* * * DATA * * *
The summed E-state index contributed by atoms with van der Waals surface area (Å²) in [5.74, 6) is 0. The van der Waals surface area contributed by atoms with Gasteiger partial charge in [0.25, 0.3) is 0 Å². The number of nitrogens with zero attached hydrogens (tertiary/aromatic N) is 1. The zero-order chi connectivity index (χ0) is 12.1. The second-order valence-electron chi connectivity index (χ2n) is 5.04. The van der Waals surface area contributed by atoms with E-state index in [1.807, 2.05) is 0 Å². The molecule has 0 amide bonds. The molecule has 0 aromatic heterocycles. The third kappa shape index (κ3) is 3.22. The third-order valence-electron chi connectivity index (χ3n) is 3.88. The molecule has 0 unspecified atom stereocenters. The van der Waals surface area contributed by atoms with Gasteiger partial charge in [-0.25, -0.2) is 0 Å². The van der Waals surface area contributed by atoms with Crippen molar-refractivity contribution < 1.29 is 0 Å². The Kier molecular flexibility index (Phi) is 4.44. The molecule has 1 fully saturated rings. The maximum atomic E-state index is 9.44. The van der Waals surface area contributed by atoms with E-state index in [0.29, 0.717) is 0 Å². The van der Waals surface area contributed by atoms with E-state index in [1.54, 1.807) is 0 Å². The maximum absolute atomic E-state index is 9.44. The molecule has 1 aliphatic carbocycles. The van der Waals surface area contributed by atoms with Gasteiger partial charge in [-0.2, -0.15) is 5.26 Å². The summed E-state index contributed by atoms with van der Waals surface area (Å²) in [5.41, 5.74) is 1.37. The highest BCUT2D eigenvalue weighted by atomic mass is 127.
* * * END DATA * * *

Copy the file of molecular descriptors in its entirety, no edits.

The summed E-state index contributed by atoms with van der Waals surface area (Å²) in [5.74, 6) is 0. The van der Waals surface area contributed by atoms with Gasteiger partial charge in [0.25, 0.3) is 0 Å². The number of nitrogens with zero attached hydrogens (tertiary/aromatic N) is 1. The zero-order chi connectivity index (χ0) is 12.1. The second-order valence-electron chi connectivity index (χ2n) is 5.04. The van der Waals surface area contributed by atoms with E-state index in [1.807, 2.05) is 0 Å². The molecule has 0 amide bonds. The molecule has 0 aromatic heterocycles. The third kappa shape index (κ3) is 3.22. The third-order valence-electron chi connectivity index (χ3n) is 3.88. The molecule has 0 unspecified atom stereocenters. The van der Waals surface area contributed by atoms with Gasteiger partial charge in [-0.25, -0.2) is 0 Å². The van der Waals surface area contributed by atoms with Crippen molar-refractivity contribution < 1.29 is 0 Å². The Kier molecular flexibility index (Phi) is 4.44. The molecule has 1 fully saturated rings. The maximum atomic E-state index is 9.44. The van der Waals surface area contributed by atoms with E-state index in [0.29, 0.717) is 0 Å². The van der Waals surface area contributed by atoms with E-state index in [1.54, 1.807) is 0 Å². The maximum absolute atomic E-state index is 9.44. The molecule has 1 aliphatic carbocycles. The van der Waals surface area contributed by atoms with Gasteiger partial charge in [-0.2, -0.15) is 5.26 Å². The summed E-state index contributed by atoms with van der Waals surface area (Å²) in [5.41, 5.74) is 1.37. The highest BCUT2D eigenvalue weighted by atomic mass is 127.